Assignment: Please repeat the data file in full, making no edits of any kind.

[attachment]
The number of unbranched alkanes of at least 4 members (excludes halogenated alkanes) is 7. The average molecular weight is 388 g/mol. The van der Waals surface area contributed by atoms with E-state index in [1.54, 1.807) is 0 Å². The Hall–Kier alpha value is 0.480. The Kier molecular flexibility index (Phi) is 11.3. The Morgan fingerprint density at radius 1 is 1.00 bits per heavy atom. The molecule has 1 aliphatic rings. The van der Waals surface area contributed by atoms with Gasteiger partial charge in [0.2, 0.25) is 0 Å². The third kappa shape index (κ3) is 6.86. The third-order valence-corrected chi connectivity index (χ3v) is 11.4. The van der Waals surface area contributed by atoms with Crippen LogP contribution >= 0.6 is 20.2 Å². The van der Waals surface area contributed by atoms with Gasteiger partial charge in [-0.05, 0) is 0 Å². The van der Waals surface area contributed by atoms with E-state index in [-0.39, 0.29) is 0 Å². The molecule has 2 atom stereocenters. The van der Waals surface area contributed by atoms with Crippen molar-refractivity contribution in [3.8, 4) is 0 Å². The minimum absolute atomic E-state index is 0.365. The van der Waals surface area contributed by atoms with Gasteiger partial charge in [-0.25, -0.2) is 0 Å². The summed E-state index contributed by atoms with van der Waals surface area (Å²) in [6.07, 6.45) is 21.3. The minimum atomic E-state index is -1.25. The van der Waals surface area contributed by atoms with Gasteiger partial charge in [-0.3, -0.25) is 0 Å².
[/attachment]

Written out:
The number of unbranched alkanes of at least 4 members (excludes halogenated alkanes) is 7. The average molecular weight is 388 g/mol. The van der Waals surface area contributed by atoms with E-state index in [1.54, 1.807) is 0 Å². The Hall–Kier alpha value is 0.480. The Kier molecular flexibility index (Phi) is 11.3. The Morgan fingerprint density at radius 1 is 1.00 bits per heavy atom. The molecule has 1 aliphatic rings. The van der Waals surface area contributed by atoms with Gasteiger partial charge in [0.2, 0.25) is 0 Å². The third kappa shape index (κ3) is 6.86. The third-order valence-corrected chi connectivity index (χ3v) is 11.4. The van der Waals surface area contributed by atoms with Crippen LogP contribution >= 0.6 is 20.2 Å². The van der Waals surface area contributed by atoms with Gasteiger partial charge in [-0.05, 0) is 0 Å². The van der Waals surface area contributed by atoms with E-state index in [-0.39, 0.29) is 0 Å². The molecule has 2 atom stereocenters. The van der Waals surface area contributed by atoms with Crippen molar-refractivity contribution in [3.8, 4) is 0 Å². The minimum absolute atomic E-state index is 0.365. The van der Waals surface area contributed by atoms with Gasteiger partial charge in [-0.25, -0.2) is 0 Å². The summed E-state index contributed by atoms with van der Waals surface area (Å²) in [6.07, 6.45) is 21.3. The minimum atomic E-state index is -1.25. The van der Waals surface area contributed by atoms with Gasteiger partial charge in [-0.3, -0.25) is 0 Å².